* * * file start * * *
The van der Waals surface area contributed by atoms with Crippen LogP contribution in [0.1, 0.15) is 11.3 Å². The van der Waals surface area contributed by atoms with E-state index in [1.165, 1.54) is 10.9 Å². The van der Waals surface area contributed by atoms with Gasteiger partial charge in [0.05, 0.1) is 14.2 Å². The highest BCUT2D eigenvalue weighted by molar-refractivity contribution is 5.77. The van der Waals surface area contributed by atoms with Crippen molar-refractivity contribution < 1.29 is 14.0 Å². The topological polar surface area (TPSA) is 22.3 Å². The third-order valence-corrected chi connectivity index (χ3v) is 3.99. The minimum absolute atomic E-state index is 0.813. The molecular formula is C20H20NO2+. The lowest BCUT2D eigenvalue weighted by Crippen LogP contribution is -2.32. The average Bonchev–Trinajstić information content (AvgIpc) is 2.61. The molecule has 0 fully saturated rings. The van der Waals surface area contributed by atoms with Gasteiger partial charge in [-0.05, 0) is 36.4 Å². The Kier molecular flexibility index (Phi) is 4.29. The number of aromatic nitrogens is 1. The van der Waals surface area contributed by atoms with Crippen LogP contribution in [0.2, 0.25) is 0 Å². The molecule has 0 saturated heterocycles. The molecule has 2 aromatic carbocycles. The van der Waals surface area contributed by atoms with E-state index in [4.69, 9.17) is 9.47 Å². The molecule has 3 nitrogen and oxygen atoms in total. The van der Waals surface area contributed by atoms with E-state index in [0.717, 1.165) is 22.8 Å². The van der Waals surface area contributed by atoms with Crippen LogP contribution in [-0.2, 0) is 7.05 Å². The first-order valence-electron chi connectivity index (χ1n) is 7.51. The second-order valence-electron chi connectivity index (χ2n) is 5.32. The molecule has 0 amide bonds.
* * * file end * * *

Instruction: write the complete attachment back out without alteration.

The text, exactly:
The van der Waals surface area contributed by atoms with Crippen LogP contribution in [0.1, 0.15) is 11.3 Å². The van der Waals surface area contributed by atoms with E-state index in [1.165, 1.54) is 10.9 Å². The van der Waals surface area contributed by atoms with Gasteiger partial charge in [0.05, 0.1) is 14.2 Å². The highest BCUT2D eigenvalue weighted by molar-refractivity contribution is 5.77. The van der Waals surface area contributed by atoms with Crippen molar-refractivity contribution < 1.29 is 14.0 Å². The topological polar surface area (TPSA) is 22.3 Å². The third-order valence-corrected chi connectivity index (χ3v) is 3.99. The minimum absolute atomic E-state index is 0.813. The molecular formula is C20H20NO2+. The lowest BCUT2D eigenvalue weighted by Crippen LogP contribution is -2.32. The average Bonchev–Trinajstić information content (AvgIpc) is 2.61. The molecule has 0 fully saturated rings. The van der Waals surface area contributed by atoms with Gasteiger partial charge in [-0.05, 0) is 36.4 Å². The Kier molecular flexibility index (Phi) is 4.29. The number of aromatic nitrogens is 1. The van der Waals surface area contributed by atoms with Crippen LogP contribution in [0.2, 0.25) is 0 Å². The molecule has 0 saturated heterocycles. The molecule has 2 aromatic carbocycles. The van der Waals surface area contributed by atoms with E-state index in [4.69, 9.17) is 9.47 Å². The molecule has 3 nitrogen and oxygen atoms in total. The van der Waals surface area contributed by atoms with E-state index in [0.717, 1.165) is 22.8 Å². The van der Waals surface area contributed by atoms with Crippen LogP contribution in [-0.2, 0) is 7.05 Å². The first-order valence-electron chi connectivity index (χ1n) is 7.51. The second-order valence-electron chi connectivity index (χ2n) is 5.32. The molecule has 0 amide bonds.